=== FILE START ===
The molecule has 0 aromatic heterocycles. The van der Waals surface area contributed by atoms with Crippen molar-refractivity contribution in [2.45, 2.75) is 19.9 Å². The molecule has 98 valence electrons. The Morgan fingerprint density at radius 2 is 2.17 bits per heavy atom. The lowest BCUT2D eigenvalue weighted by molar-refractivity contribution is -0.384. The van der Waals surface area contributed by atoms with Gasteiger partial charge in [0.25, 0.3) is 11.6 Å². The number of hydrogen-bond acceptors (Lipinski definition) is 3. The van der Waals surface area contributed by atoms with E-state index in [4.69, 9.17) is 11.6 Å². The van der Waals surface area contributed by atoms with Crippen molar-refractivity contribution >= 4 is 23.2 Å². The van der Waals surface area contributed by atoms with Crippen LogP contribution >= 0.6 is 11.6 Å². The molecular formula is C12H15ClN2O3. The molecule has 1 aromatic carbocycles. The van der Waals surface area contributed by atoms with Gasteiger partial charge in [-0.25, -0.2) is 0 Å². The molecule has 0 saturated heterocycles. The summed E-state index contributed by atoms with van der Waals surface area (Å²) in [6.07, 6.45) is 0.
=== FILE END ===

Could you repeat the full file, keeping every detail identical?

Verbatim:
The molecule has 0 aromatic heterocycles. The van der Waals surface area contributed by atoms with Crippen molar-refractivity contribution in [2.45, 2.75) is 19.9 Å². The molecule has 98 valence electrons. The Morgan fingerprint density at radius 2 is 2.17 bits per heavy atom. The lowest BCUT2D eigenvalue weighted by molar-refractivity contribution is -0.384. The van der Waals surface area contributed by atoms with Gasteiger partial charge in [0.25, 0.3) is 11.6 Å². The number of hydrogen-bond acceptors (Lipinski definition) is 3. The van der Waals surface area contributed by atoms with E-state index in [4.69, 9.17) is 11.6 Å². The van der Waals surface area contributed by atoms with Crippen molar-refractivity contribution >= 4 is 23.2 Å². The van der Waals surface area contributed by atoms with Crippen LogP contribution >= 0.6 is 11.6 Å². The molecular formula is C12H15ClN2O3. The molecule has 1 aromatic carbocycles. The van der Waals surface area contributed by atoms with Gasteiger partial charge in [-0.25, -0.2) is 0 Å². The molecule has 0 saturated heterocycles. The summed E-state index contributed by atoms with van der Waals surface area (Å²) in [6.07, 6.45) is 0.